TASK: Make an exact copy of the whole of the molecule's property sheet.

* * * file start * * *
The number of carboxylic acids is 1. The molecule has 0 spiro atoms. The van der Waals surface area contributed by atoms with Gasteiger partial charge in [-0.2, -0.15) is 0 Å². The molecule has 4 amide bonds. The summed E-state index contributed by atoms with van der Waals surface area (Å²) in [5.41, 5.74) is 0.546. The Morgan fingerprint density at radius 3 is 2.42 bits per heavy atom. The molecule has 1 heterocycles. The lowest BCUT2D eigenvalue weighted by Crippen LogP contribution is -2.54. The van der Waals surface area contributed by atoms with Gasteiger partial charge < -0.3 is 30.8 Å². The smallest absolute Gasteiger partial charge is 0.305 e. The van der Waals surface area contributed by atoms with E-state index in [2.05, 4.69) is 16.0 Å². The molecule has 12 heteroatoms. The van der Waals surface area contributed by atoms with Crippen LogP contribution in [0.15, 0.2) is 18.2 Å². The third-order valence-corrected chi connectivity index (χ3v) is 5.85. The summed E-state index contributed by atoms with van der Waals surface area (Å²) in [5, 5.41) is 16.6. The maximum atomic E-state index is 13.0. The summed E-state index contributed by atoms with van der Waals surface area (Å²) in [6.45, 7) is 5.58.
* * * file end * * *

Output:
The number of carboxylic acids is 1. The molecule has 0 spiro atoms. The van der Waals surface area contributed by atoms with Gasteiger partial charge in [-0.2, -0.15) is 0 Å². The molecule has 4 amide bonds. The summed E-state index contributed by atoms with van der Waals surface area (Å²) in [5.41, 5.74) is 0.546. The Morgan fingerprint density at radius 3 is 2.42 bits per heavy atom. The molecule has 1 heterocycles. The lowest BCUT2D eigenvalue weighted by Crippen LogP contribution is -2.54. The van der Waals surface area contributed by atoms with Gasteiger partial charge < -0.3 is 30.8 Å². The smallest absolute Gasteiger partial charge is 0.305 e. The van der Waals surface area contributed by atoms with E-state index in [2.05, 4.69) is 16.0 Å². The molecule has 12 heteroatoms. The van der Waals surface area contributed by atoms with Crippen LogP contribution in [0.15, 0.2) is 18.2 Å². The third-order valence-corrected chi connectivity index (χ3v) is 5.85. The summed E-state index contributed by atoms with van der Waals surface area (Å²) in [5, 5.41) is 16.6. The maximum atomic E-state index is 13.0. The summed E-state index contributed by atoms with van der Waals surface area (Å²) in [6.45, 7) is 5.58.